Deadly consequences: People falling through cracks waiting for addiction treatment | iNFOnews | Thompson-Okanagan's News Source

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Deadly consequences: People falling through cracks waiting for addiction treatment

Executive director of the Round Lake Treatment Centre Marlene Isaac.
August 10, 2018 - 8:00 PM

NORTH OKANAGAN - Working at a centre that helps people overcome their drug and alcohol addictions, Marlene Isaac says its tough knowing that some individuals die waiting to get into treatment.

Isaac is the executive director of the Round Lake Treatment Centre in Armstrong. Tucked away just a few kilometres down a dirt road that branches off of Highway 97, the centre overlooks the serene waters of Round Lake and is encircled by Ponderosa pines. Over its nearly 40 years in operation, the centre has seen roughly 11,000 people graduate the program, but there are others suffering from addictions who sadly never make it there at all, Isaac says.

“We do lose clients, they’ve died going back out into the community because they can’t keep clean until the next treatment program begins,” Isaac says.

The centre requires at least two weeks of clean time before admission, however waiting lists can be as long as six months.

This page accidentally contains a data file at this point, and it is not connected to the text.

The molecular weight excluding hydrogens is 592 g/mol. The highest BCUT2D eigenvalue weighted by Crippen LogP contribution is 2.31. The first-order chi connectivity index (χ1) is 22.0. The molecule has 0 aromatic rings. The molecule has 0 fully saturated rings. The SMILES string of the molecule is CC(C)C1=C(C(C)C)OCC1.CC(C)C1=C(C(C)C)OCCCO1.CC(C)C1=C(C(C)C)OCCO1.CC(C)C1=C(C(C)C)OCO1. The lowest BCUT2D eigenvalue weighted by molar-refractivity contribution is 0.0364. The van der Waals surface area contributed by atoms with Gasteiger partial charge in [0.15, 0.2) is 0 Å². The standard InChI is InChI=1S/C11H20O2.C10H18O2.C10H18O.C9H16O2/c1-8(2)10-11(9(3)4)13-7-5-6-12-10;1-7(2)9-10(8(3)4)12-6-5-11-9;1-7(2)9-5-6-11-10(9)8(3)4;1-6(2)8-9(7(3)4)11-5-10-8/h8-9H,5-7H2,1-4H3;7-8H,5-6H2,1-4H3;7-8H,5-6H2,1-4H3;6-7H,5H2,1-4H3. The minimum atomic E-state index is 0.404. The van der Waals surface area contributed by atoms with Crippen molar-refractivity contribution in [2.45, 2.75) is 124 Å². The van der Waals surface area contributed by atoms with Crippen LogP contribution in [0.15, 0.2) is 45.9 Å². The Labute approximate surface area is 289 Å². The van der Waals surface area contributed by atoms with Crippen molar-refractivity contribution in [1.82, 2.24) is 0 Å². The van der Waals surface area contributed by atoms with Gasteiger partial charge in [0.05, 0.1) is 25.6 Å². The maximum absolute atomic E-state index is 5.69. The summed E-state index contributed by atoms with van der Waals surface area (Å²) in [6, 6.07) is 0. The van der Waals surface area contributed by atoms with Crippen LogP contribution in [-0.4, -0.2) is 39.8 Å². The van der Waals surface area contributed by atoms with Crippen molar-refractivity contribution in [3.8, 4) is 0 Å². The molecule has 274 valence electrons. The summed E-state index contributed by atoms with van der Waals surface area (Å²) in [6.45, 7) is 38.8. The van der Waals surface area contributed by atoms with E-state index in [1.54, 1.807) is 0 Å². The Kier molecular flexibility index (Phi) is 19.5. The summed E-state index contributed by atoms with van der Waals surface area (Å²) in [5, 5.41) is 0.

“In today’s environment and in light of the opioid crisis, individuals who are not able to access safe living facilities while awaiting treatment (or) treatment programs are at great risk of relapse and possibly death,” Isaac says.

That’s why the centre — which is jointly funded by Interior Health and the First Nations health Authority — is conducting a feasibility study for a new withdrawal management and pre-treatment facility.

The idea is that individuals seeking help with their addictions would be accepted into a detox program and pre-treatment facility immediately upon referral, then move seamlessly to the treatment program.

“More withdrawal management, stabilization, treatment and recovery beds are needed to reduce waiting times and provide seamless transitions in the continuum of care thereby increasing the success rate for such programs and reducing the number of opioid deaths,” Isaac says.

Having a pre-treatment and detox facility would also address the problem of people arriving for treatment without the two weeks of clean living. Because the centre is not medically equipped to handle withdrawals, those individuals currently cannot stay at the facility. That means that if five people in an intake show up still actively engaged in their addictions, the program runs under-capacity.

“I feel like we’re wasting beds,” Isaac says. “If we could fill those beds to capacity all the time through people not having fallen through the cracks we’d be much more effective at what we do.”

For someone with an addiction, the waiting game can be deadly.

“They’re living a lifestyle where all their friends and people they’re with are probably users too,” she says.

The Painted Turtle Lodge, a 10-bed recovery home for people who have completed a treatment program.